Small White Orchids
20th June 2012     HOME     NEXT    TALA Index


Thanks to a good ‘botanical friend’ we have recently been introduced to another charming Orchid species. This one is not found on the shores of Lough Allen but we have always felt our brief was to include the catchment area, hills and vallies, surrounding Lough Allen. These Orchids occur in Cavan close to Dowra and the Shannon River. They are a very pretty Orchid, an elusive Orchid, and one which may be dying out. The North West is an important area for this species. It is flowering now... early June 2012.


Up in the hills near Dowra, looking north into Cavan, grows this charming little plant. Very small, very rare, but very attractive when viewed close up!


A tall (for Small White) very fresh and complete plant. It’s rare to come across a specimen like this — it was only 20cm tall — with leaves and flowers in perfect condition.

The Small White Orchid only flowers for about 3 weeks around the beginning of June. They can appear insignificant but when you get to notice them and understand the nature of their ways, they are utterly fascinating and beautiful.



Close up of the flowering spike where some of the details of the flower can be seen. Each flower has a twisted stalk, a wide short and pointed bract, overlapping sepals and petals are similar colour, with the brown pollinia just about discernable in the bottom two flowers. The structure of the flowers are shown in greater detail below.


We should emphasise that these plants are very small. It is just due to the marvels of modern cameras that we are able to reproduce them so large here. We have put up several photographs because this is an unusual and elusive plant and even people who live near it may never been able to appreciate it in such detail. This, of course, is a plant needing conservation and protected both sides of the border. (Photographs have been taken using a Lumix G3.)

A vast amount of interesting detail and up to date facts can be found in A. & D. Love’s article on this species in their Biological Flora of the British Isles.

Below is a short extract describing its distribution...

P. albida is a small, native orchid of mesotrophic to acidic  grasslands, or heathlands. It is now largely confined to the northern and western parts of the British Isles; like other grassland orchids, it has declined drastically in the southern parts of its range, consequently being classified as vulnerable in Great Britain and  endangered in Ireland.




Two more images showing the variety of habitats this plant may occupy. The one on the left growing tall in a species rich unimproved pasture.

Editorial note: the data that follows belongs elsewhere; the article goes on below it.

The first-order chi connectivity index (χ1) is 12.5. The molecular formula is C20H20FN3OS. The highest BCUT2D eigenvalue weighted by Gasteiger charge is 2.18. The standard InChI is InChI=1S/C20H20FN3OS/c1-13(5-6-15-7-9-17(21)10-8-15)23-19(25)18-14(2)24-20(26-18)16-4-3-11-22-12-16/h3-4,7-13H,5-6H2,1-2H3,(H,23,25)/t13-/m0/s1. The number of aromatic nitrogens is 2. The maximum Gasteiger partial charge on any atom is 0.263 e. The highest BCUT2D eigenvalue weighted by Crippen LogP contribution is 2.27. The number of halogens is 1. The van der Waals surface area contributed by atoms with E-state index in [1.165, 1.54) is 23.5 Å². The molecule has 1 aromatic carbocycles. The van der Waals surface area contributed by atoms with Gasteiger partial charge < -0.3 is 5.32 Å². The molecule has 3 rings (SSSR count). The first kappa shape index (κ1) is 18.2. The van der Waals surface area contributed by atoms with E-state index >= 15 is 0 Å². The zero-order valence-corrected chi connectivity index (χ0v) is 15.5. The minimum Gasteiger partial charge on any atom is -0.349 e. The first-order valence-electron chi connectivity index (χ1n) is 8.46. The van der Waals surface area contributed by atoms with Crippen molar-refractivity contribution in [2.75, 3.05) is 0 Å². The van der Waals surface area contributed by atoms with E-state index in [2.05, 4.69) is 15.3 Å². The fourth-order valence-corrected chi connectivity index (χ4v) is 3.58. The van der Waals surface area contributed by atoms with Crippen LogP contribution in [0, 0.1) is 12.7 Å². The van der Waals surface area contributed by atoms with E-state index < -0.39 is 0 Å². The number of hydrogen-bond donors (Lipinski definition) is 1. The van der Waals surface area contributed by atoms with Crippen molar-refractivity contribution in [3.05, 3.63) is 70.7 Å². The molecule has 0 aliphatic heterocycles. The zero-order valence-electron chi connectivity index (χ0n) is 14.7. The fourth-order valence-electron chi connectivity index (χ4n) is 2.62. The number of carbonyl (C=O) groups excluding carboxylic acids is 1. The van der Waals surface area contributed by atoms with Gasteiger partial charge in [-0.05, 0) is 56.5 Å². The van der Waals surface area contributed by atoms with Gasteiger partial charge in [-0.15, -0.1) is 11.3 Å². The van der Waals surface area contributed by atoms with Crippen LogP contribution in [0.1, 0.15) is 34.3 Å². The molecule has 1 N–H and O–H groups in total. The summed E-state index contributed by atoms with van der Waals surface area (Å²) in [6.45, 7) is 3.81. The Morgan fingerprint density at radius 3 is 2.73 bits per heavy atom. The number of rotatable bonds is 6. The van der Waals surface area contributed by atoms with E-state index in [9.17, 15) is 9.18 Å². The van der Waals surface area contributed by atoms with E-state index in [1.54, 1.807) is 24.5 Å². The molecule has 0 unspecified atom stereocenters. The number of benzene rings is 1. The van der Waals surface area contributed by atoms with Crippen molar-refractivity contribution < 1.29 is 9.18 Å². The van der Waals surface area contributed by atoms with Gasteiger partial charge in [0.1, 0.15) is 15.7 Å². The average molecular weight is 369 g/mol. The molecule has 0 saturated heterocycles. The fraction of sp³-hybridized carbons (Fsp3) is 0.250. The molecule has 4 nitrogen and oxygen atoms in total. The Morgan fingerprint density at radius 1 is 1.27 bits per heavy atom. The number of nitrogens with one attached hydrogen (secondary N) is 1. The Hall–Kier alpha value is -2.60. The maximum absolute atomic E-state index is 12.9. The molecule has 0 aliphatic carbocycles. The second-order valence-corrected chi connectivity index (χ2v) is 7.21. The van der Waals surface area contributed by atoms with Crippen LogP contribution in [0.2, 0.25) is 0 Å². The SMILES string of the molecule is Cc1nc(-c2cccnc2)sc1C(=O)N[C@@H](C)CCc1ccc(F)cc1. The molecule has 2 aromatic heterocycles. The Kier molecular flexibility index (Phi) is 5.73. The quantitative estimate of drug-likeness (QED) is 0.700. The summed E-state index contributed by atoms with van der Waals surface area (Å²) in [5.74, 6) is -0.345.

The specimen on the right, on top of a very low grass covered wall, enabling us to pose the Orchid against a backdrop of the rolling hills of north west Cavan.




Habitat of the Small White.

Small White Orchids occur in clusters. They are hard to find, because of their size, but when you find the right place many may be found together. The two on the right formed a string of at least 10 specimens growing along a low grass covered stone wall. Typically these were just remnants of stone or clay walls. If they were more than 60 cms high, or overgrown, or tightly grazed by sheep, the Small White Orchid was not to be found.

The converse side of this fussiness is that it can become easier to identify suitable areas and to look for them in the most likely areas. For example, we have sought them on the east facing side of the Playbank and Sliabh an Iarainn overlooking Lough Allen — but they have not been found yet. These specimens were recorded in the foothills on the northside of The Playbank and in raised mounds (presumably Drumlins) in the valley below.

They are often found on these ditches but also occur in open fields. Perhaps the ones in ditches are easier to spot? Or alternatively the fields  may be either too wet or too overgrown. Most of these Orchids we have seen have been on north west facing slopes and we are wondering are these drier and more sheltered from the driving rain of the south west facing slopes on the Lough Allen side of the mountain. Plus, they get the evening sun in the locations they choose to grow?




Anatomy of the Small White.

A fairly typical Orchid structure, these plants belong to a small Genus called Pseudorchis with only one species occurring in Ireland.

They are typically a circumpolar boreal species found on Arctic coastlines of Scandinavia, Iceland, Greenland and North America. Unlike Lough Allen’s other rare orchid, Spiranthes romanzoffiana, they do have a European presence outside of the British Isles occurring in Alpine regions of the south as well as northern Europe.

Associated Plant Species.

Plants are like Humans. They are choosy about where they live and who they live with. A clue to a suitable home for Small White orchids can often be got by recognising the common flowering plants that grow in the same environment.

The Small White Orchid is often found in association with:

  • Devil’s Bit Scabious
  • Tormentil
  • Heather
  • Cross-leaved Heather
  • Lousewort
  • Milkwort, Common and Heath
  • Holly and Bilberry
  • Marsh Violet
  • Heath Spotted Orchid
  • Butterfly Orchids




Landscape and Distribution of the Small White Orchid.

The photograph above shows the cliffs of The Playbank, one of the highest mountains in Co. Leitrim. The foothills,
in the foreground, lie in Co. Cavan and are productive areas for this Orchid.


The Small White thrives  on gentle mountain slopes (Left)  and rounded glacial hills alongside the Shannon River. (Right)

Traditional farming practices support the existence of this increasingly rare orchid. If these fields are heavily fertilised the orchids seem to suffer at the expense of the grass. Very often neighbouring fields can alternatively be rich, or very poor, in orchids — for no obvious natural reason.

The field on the left in front of the forest is very rich in these orchids, likewise fields beyond the forest. Further extension of conifer planting will further limit the range of this rare plant.

Very often these sites appear to face North West and this seems to meet the Orchids requirements better than other conditions and aspects.




Aspect and micro-climate seem to play a part in the distribution of the Small White Orchids. The picture on the left is of a small broken down stone ditch running through the small field in front of the forest. This ditch is covered with a wide variety of flora and was a very productive site for this orchid.